SOUTH SUDAN: President Kiir and Rebel Leader Sign Power-Sharing Agreement

KHARTOUM, AUGUST 7, 2018(CISA)-President Salva Kiir and his former vice president, turned rebel leader, Riek Machar signed a ceasefire and power-sharing agreement in the Sudanese capital Khartoum on Sunday, August 5.

The power-sharing agreement will see Riek Machar reinstated as the Vice President and stipulates that there be 35 ministers in the transitional government, including 20 Kiir allies and nine backers of Machar along with representatives of other rebel factions.

“If the peace agreement holds, it can only be good news for the region in general,” said Douglas Johnson, an expert on the region while talking to Deutsche Welle.

Insecurity in South Sudan has affected neighboring counties such as Ethiopia, Kenya, and Uganda which hold refugees.

According to Norwegian Refugee Council (NRC) Seven years after South Sudan’s independence, over four million people have been displaced and 7.6 million people are in urgent need of humanitarian assistance.

Speaking at the signing of the agreement President Uhuru Kenyatta of Kenya welcomed the deal and promised Kenya’s support in restoring peace in the nation.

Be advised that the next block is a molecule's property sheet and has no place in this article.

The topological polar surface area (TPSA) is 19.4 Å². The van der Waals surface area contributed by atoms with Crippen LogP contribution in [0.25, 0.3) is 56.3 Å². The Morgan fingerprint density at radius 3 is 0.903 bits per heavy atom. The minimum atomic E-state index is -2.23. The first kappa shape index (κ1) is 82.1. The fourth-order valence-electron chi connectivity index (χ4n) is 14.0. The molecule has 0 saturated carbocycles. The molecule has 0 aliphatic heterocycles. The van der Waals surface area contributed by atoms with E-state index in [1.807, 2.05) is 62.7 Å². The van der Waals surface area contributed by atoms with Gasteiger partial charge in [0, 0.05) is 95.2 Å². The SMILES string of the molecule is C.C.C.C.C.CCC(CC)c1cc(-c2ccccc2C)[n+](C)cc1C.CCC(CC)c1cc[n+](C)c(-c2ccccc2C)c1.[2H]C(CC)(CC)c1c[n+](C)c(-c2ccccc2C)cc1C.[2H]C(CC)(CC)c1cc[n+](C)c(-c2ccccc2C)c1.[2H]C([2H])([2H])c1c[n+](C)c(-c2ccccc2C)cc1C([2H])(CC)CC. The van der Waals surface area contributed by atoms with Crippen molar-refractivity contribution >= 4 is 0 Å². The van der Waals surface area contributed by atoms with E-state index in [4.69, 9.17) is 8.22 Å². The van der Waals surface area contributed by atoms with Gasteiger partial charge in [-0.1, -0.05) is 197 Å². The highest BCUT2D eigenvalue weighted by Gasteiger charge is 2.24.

“Today, I offer you the promise of the Kenyan people. As we have done, we shall continue to walk with you from this moment of great expectation to the full implementation of a revitalized agreement,” said President Kenyatta

Previous deals have failed to end the conflict and residents of the capital, Juba, said they are desperate for this one to succeed.

“What people want is services. People want peace. People want their children to go to school. (They want) hospitals and security and clean water. These are things now citizens are hoping for from our leaders,” John Kenyi, 30, a newspaper vendor in Juba, told Reuters.

Kiir last week said the new peace agreement mediated by Sudan and East African nations would hold because outsiders did not impose it and other deals had failed because of external pressure.

The agreement also outlines guidelines on power sharing and governance, including settling boundary disputes which will be guided by a boundary commission and provides for an avenue for the people of South Sudan to participate in a referendum if need be to settle those rows.

Besides President Kenyatta, Sudan’s President Omar al-Bashir, Uganda’s Yoweri Museveni, and Ismail Omar Guelleh of Djibouti also witnessed the signing of the agreement.

The next round of negotiations will continue in Nairobi.